The worst thing a minority person can do is give a racist a reason to hate them. Most racists, most especially most white liberals, feel they are not racists, that they are beyond racism. But they have no black friends. Oh, for sure, black people they might be friendly with, but no trusted insiders. They relate to blacks with a cautious unease and unsteadiness and they are overly-cautious about the politically correct use of language. These people become incredibly uncomfortable in their own skin and likely resent the minority person for making them feel that way. I am speaking form personal experience, white liberals who become preemptively angry at me, feeling I am accusing them of something or blaming them for something. I went to school, during the formative years of my life, with white Jews. I was comfortable around them and frightened to be around large groups of blacks. I am accusing white people of absolutely nothing. I am not in any way ill at ease around them, and yet I often discover how ill at ease many whites are around me, and for no apparent reason. They are angry at me for accusing them. They feel convicted of something. And their friendly overtures are simply that: overtures. There is no substance behind them. And, to my personal experience, many of these people mistrust me and watch me closely, looking for a reason to unleash hell and vent their frustration against me. Which tends to enlarge even minor issues among us: oh, he didn’t mow his lawn. Oh, he keeps complaining about my barking dog. This one woman stood on my lawn, on more than one occasion, yelling at my house, “Why don’t you just move!” Add in any circumstance and rationalize this behavior any way you want. It is what it is: hate. These are people I’ve lived among for a decade and who, for the most part, show me hate. And, when I realize I am not welcome among them and stop trying to integrate myself into their community, the hatred is ratcheted up. He’s no Christian, he doesn’t even speak to Mrs. So-And-So when he drives past. Well, Mrs. So-And-So needs to stop coming on my property and screaming epitaphs at me. This is hatred. Irrational, blown out of all proportion to whatever their problem is. This is white folk venting their anger at my simply being.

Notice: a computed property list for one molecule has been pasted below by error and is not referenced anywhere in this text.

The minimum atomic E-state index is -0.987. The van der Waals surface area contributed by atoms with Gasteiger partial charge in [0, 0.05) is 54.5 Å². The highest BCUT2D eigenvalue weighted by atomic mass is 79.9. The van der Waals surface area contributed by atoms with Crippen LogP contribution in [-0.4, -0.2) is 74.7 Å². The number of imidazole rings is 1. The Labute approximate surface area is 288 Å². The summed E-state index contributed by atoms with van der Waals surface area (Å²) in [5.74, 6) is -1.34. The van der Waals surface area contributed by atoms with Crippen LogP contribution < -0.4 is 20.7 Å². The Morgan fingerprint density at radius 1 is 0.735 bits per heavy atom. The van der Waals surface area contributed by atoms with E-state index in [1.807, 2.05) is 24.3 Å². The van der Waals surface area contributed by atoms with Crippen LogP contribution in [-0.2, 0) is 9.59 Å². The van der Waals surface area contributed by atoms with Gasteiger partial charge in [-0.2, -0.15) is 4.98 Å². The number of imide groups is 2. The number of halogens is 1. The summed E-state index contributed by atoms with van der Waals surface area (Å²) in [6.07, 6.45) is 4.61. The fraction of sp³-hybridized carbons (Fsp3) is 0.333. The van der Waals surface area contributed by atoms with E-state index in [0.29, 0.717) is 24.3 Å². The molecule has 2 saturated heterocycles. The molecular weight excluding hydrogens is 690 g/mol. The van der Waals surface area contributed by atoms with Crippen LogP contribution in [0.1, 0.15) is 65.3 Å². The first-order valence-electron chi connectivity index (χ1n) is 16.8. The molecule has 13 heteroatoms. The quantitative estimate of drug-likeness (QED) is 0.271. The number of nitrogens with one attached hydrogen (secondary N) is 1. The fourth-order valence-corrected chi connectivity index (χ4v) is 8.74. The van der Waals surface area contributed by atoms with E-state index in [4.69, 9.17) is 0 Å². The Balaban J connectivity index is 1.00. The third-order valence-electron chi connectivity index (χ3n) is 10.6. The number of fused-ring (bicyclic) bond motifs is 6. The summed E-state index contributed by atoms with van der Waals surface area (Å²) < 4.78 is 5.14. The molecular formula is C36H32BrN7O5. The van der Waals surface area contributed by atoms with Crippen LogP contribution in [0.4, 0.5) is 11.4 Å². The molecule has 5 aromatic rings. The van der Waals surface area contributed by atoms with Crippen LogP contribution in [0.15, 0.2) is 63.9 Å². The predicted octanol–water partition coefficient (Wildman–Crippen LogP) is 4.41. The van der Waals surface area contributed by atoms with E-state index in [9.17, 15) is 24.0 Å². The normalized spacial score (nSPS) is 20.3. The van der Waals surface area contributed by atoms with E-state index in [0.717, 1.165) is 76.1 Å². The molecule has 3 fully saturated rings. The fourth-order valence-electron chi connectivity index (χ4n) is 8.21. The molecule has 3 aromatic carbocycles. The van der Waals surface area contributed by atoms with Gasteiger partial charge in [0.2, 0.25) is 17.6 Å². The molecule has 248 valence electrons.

Sip Water and Regroup: Supreme Court Nominee Glenn Close from The West Wing.

The White Male Superiority Bubble

The Sotomayor confirmation hearings provided shocking and sad evidence of this. Shocking in that the U.S. Senate inquisition wasn’t better prepped for asking delicate questions to a historic candidate. I mean, these guys acted as if they somehow did not realize the hearings were being televised. Their awkward, clumsy and transparently—embarrassingly—political attempts to somehow paint Judge Sotomayor as racist might actually have been considered comical if only they did not reveal the sad and frightening underbelly of racial and gender bias among this nation’s leaders. Even when they attempted to be funny (Alabama Senator Jeff Sessions channeling Dezi Arnaz, telling Sotomayor, “…you got some ‘splainin’ to do!”) they simply underscored, to a shocking and terrible degree, how utterly lost they are, cocooned, one might assume, within their White Male superiority bubble. By trying so hard not to come across as racist and sexist, they, shockingly, did both: the racism they exposed in those hearings was their own.

However, Sotomayor herself can be blamed for providing a cause which enabled the committee members to vent their racism and sexism. In that sense, minority peoples must live perfect lives, as any imperfection gives whites an excuse to overreact and vent the pent-up hatred that has likely always been their to begin with. The moment we don’t sweep the sidewalk or play our music too loud will be recorded, for all time, in the minds of the ignorant, desperate as they are to find a reason to do what they did the moment you appeared on their horizon—hate you. Intellectuals are troubled by hatred and embarrassed by racism. They reject both, and so, since their dislike of you can’t possibly be racism, they spend the entirety of their time with you, hard drives spinning, looking for a reason to hate you. Looking for something to—a ha!—justify that “gut feeling” they’ve had about you all along.